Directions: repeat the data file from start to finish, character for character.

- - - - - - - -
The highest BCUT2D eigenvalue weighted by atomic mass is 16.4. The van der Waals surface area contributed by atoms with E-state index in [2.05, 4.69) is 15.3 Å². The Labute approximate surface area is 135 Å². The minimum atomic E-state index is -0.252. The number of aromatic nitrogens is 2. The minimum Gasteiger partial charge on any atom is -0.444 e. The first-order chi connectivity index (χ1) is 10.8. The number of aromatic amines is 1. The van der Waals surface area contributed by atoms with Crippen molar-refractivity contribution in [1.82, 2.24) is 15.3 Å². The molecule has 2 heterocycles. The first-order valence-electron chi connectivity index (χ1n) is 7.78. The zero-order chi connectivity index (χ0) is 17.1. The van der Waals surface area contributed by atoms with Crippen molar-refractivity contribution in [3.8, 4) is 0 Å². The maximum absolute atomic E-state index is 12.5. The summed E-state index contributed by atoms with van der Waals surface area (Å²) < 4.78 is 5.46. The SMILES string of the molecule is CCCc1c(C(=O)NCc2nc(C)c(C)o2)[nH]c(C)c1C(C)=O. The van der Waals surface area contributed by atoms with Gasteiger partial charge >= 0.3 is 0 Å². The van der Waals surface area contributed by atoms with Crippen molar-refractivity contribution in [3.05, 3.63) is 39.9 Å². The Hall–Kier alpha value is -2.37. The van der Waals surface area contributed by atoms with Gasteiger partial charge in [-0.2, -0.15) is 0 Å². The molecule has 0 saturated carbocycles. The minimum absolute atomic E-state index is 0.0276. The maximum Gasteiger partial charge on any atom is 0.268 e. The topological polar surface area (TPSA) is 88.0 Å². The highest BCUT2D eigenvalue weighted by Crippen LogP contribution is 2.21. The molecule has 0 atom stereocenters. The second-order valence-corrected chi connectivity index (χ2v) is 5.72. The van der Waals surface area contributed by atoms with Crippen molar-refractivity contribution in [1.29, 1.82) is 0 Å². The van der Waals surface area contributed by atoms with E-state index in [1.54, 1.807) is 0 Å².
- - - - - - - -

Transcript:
The highest BCUT2D eigenvalue weighted by atomic mass is 16.4. The van der Waals surface area contributed by atoms with E-state index in [2.05, 4.69) is 15.3 Å². The Labute approximate surface area is 135 Å². The minimum atomic E-state index is -0.252. The number of aromatic nitrogens is 2. The minimum Gasteiger partial charge on any atom is -0.444 e. The first-order chi connectivity index (χ1) is 10.8. The number of aromatic amines is 1. The van der Waals surface area contributed by atoms with Crippen molar-refractivity contribution in [1.82, 2.24) is 15.3 Å². The molecule has 2 heterocycles. The first-order valence-electron chi connectivity index (χ1n) is 7.78. The zero-order chi connectivity index (χ0) is 17.1. The van der Waals surface area contributed by atoms with Crippen molar-refractivity contribution in [3.8, 4) is 0 Å². The maximum absolute atomic E-state index is 12.5. The summed E-state index contributed by atoms with van der Waals surface area (Å²) < 4.78 is 5.46. The SMILES string of the molecule is CCCc1c(C(=O)NCc2nc(C)c(C)o2)[nH]c(C)c1C(C)=O. The van der Waals surface area contributed by atoms with Gasteiger partial charge >= 0.3 is 0 Å². The van der Waals surface area contributed by atoms with Crippen molar-refractivity contribution in [3.05, 3.63) is 39.9 Å². The Hall–Kier alpha value is -2.37. The van der Waals surface area contributed by atoms with Gasteiger partial charge in [-0.2, -0.15) is 0 Å². The molecule has 0 saturated carbocycles. The minimum absolute atomic E-state index is 0.0276. The maximum Gasteiger partial charge on any atom is 0.268 e. The topological polar surface area (TPSA) is 88.0 Å². The highest BCUT2D eigenvalue weighted by Crippen LogP contribution is 2.21. The molecule has 0 atom stereocenters. The second-order valence-corrected chi connectivity index (χ2v) is 5.72. The van der Waals surface area contributed by atoms with Crippen molar-refractivity contribution in [1.29, 1.82) is 0 Å². The van der Waals surface area contributed by atoms with E-state index in [1.54, 1.807) is 0 Å².